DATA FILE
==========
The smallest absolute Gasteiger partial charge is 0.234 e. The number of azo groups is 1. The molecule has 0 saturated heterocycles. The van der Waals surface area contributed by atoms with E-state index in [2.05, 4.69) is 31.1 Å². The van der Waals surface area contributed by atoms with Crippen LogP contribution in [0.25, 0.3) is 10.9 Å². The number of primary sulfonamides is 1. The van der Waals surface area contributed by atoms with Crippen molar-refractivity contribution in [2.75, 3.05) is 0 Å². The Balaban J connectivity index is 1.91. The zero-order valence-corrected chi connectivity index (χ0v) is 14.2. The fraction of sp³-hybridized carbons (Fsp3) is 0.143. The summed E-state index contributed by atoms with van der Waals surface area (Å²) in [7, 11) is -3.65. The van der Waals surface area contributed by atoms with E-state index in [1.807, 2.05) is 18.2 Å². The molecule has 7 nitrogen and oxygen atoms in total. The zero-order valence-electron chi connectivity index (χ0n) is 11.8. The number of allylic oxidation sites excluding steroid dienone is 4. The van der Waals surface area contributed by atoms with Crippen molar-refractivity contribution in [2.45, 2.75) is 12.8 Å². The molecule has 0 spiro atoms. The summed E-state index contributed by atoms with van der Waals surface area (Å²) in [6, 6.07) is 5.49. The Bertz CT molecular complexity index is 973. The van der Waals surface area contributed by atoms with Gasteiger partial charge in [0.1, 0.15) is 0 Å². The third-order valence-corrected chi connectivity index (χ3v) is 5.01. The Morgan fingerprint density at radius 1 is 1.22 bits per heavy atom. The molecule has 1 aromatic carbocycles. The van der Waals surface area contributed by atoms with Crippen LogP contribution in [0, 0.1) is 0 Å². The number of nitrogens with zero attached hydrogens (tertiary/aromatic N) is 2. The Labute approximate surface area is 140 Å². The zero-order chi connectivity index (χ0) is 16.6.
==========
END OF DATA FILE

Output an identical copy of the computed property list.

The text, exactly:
The smallest absolute Gasteiger partial charge is 0.234 e. The number of azo groups is 1. The molecule has 0 saturated heterocycles. The van der Waals surface area contributed by atoms with E-state index in [2.05, 4.69) is 31.1 Å². The van der Waals surface area contributed by atoms with Crippen LogP contribution in [0.25, 0.3) is 10.9 Å². The number of primary sulfonamides is 1. The van der Waals surface area contributed by atoms with Crippen molar-refractivity contribution in [2.75, 3.05) is 0 Å². The Balaban J connectivity index is 1.91. The zero-order valence-corrected chi connectivity index (χ0v) is 14.2. The fraction of sp³-hybridized carbons (Fsp3) is 0.143. The summed E-state index contributed by atoms with van der Waals surface area (Å²) in [7, 11) is -3.65. The van der Waals surface area contributed by atoms with E-state index in [1.807, 2.05) is 18.2 Å². The molecule has 7 nitrogen and oxygen atoms in total. The zero-order valence-electron chi connectivity index (χ0n) is 11.8. The number of allylic oxidation sites excluding steroid dienone is 4. The van der Waals surface area contributed by atoms with Crippen molar-refractivity contribution in [2.45, 2.75) is 12.8 Å². The molecule has 0 spiro atoms. The summed E-state index contributed by atoms with van der Waals surface area (Å²) in [6, 6.07) is 5.49. The Bertz CT molecular complexity index is 973. The van der Waals surface area contributed by atoms with Gasteiger partial charge in [0.1, 0.15) is 0 Å². The third-order valence-corrected chi connectivity index (χ3v) is 5.01. The Morgan fingerprint density at radius 1 is 1.22 bits per heavy atom. The molecule has 1 aromatic carbocycles. The van der Waals surface area contributed by atoms with Crippen LogP contribution in [0, 0.1) is 0 Å². The number of nitrogens with zero attached hydrogens (tertiary/aromatic N) is 2. The Labute approximate surface area is 140 Å². The zero-order chi connectivity index (χ0) is 16.6.